The median sale price has risen on a year-over-year basis for 21 consecutive months. Those gains have been double-digit – between 10.8 percent and 28.3 percent – over the past 17 months.
The December median stood 21.8 percent below the peak $505,000 median in spring/summer 2007.
It appears most of last month's 22.3 percent year-over-year increase in the Southland median sale price reflects rising home prices, while a small portion reflects a change in market mix. This mix change consists of a significant increase in mid- to high-end sales over the last year and a big decline in sales of lower-cost distressed properties.
In December, the lowest-cost third of the region's housing stock saw a 21.9 percent year-over-year rise in the median price paid per square foot for resale houses. The annual gain was 19.7 percent for the middle third of the market and 12.7 percent for the top, most-expensive third.
Home sales in many middle and up-market areas continued to post year-over-year gains, while more affordable markets generally saw activity drop.
Last month the number of homes sold from $300,000 through $799,999 – a range that includes many move-up buyers – rose 1.7 percent year-over-year. The number that sold for $500,000 or more increased 11.9 percent from one year earlier, while $800,000-plus sales rose 5.8 percent.
In December, 34.5 percent of all Southland home sales were for $500,000 or more, up from a revised 32.7 percent the month before and 26.0 percent a year earlier.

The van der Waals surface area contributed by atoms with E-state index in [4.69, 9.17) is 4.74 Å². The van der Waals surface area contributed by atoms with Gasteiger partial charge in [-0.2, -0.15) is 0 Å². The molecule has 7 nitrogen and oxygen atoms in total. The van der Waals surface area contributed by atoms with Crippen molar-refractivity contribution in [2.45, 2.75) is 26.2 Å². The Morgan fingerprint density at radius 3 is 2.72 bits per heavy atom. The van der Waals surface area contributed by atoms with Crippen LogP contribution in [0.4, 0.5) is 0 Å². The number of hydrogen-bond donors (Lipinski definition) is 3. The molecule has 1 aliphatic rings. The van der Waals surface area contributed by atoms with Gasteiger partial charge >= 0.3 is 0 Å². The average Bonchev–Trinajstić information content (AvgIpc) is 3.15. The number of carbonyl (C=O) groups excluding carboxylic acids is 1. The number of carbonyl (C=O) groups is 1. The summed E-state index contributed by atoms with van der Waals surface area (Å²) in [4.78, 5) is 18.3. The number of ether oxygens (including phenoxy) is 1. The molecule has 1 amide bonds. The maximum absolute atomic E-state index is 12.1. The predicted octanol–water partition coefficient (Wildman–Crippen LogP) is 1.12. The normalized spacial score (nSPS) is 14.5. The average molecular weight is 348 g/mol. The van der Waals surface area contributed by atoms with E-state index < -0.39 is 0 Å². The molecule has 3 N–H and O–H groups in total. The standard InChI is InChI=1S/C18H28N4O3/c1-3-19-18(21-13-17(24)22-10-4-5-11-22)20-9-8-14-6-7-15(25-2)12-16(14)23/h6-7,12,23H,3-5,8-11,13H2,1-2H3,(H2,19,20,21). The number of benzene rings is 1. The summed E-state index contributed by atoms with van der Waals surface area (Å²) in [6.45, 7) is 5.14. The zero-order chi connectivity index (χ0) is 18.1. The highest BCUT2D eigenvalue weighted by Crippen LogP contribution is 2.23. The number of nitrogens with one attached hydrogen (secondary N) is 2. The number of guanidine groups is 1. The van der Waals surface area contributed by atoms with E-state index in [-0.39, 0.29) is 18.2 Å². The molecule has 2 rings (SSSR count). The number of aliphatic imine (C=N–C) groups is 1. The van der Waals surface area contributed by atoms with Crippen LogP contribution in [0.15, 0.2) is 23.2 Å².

The number of Southland homes sold below $200,000 last month dropped 45.6 percent year-over-year, while sales below $300,000 fell 38.0 percent. Low-end deals have fallen largely because of an inadequate supply of homes for sale. Many owners still can't afford to sell their homes because they owe more than they are worth, and lenders aren't foreclosing on as many properties, further limiting supply.
Foreclosure resales – homes foreclosed on in the prior 12 months – accounted for 5.8 percent of the Southland resale market in December. That was down from 6.3 percent the prior month and was down from 14.2 percent a year earlier. Last month's foreclosure resale rate was the lowest since it was 5.4 percent in May 2007. In the current cycle, foreclosure resales hit a high of 56.7 percent in February 2009.
Short sales – transactions where the sale price fell short of what was owed on the property – made up an estimated 13.2 percent of Southland resales last month. That was up slightly from 12.8 percent the prior month and down from 26.7 percent a year earlier.
Absentee buyers – mostly investors and some second-home purchasers – bought 26.1 percent of the Southland homes sold last month. That's the lowest share for any month since it was 25.1 percent in November 2011. Last month's absentee level was down from a revised 27.1 percent the month before and down from 28.7 percent a year earlier. The absentee share has trended lower almost every month this year since hitting a record 32.4 percent this January. The monthly average since 2000, when the absentee data begin, is 18.5 percent.